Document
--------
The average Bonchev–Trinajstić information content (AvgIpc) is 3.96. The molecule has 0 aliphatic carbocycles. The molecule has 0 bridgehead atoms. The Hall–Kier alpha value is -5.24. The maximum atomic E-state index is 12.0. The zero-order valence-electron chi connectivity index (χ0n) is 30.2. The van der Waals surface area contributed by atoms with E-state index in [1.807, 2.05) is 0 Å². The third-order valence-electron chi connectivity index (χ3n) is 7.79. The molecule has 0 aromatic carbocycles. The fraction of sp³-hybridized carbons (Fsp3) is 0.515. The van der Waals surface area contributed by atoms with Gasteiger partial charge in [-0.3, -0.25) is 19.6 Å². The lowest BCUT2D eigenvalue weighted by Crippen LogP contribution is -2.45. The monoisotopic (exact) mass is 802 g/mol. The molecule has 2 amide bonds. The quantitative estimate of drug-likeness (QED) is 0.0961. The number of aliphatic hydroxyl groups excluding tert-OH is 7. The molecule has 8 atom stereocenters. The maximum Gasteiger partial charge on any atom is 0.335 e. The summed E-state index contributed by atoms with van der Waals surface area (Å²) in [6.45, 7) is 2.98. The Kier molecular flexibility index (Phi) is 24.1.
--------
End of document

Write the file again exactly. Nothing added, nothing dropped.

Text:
The average Bonchev–Trinajstić information content (AvgIpc) is 3.96. The molecule has 0 aliphatic carbocycles. The molecule has 0 bridgehead atoms. The Hall–Kier alpha value is -5.24. The maximum atomic E-state index is 12.0. The zero-order valence-electron chi connectivity index (χ0n) is 30.2. The van der Waals surface area contributed by atoms with E-state index in [1.807, 2.05) is 0 Å². The third-order valence-electron chi connectivity index (χ3n) is 7.79. The molecule has 0 aromatic carbocycles. The fraction of sp³-hybridized carbons (Fsp3) is 0.515. The van der Waals surface area contributed by atoms with Gasteiger partial charge in [-0.3, -0.25) is 19.6 Å². The lowest BCUT2D eigenvalue weighted by Crippen LogP contribution is -2.45. The monoisotopic (exact) mass is 802 g/mol. The molecule has 2 amide bonds. The quantitative estimate of drug-likeness (QED) is 0.0961. The number of aliphatic hydroxyl groups excluding tert-OH is 7. The molecule has 8 atom stereocenters. The maximum Gasteiger partial charge on any atom is 0.335 e. The summed E-state index contributed by atoms with van der Waals surface area (Å²) in [6.45, 7) is 2.98. The Kier molecular flexibility index (Phi) is 24.1.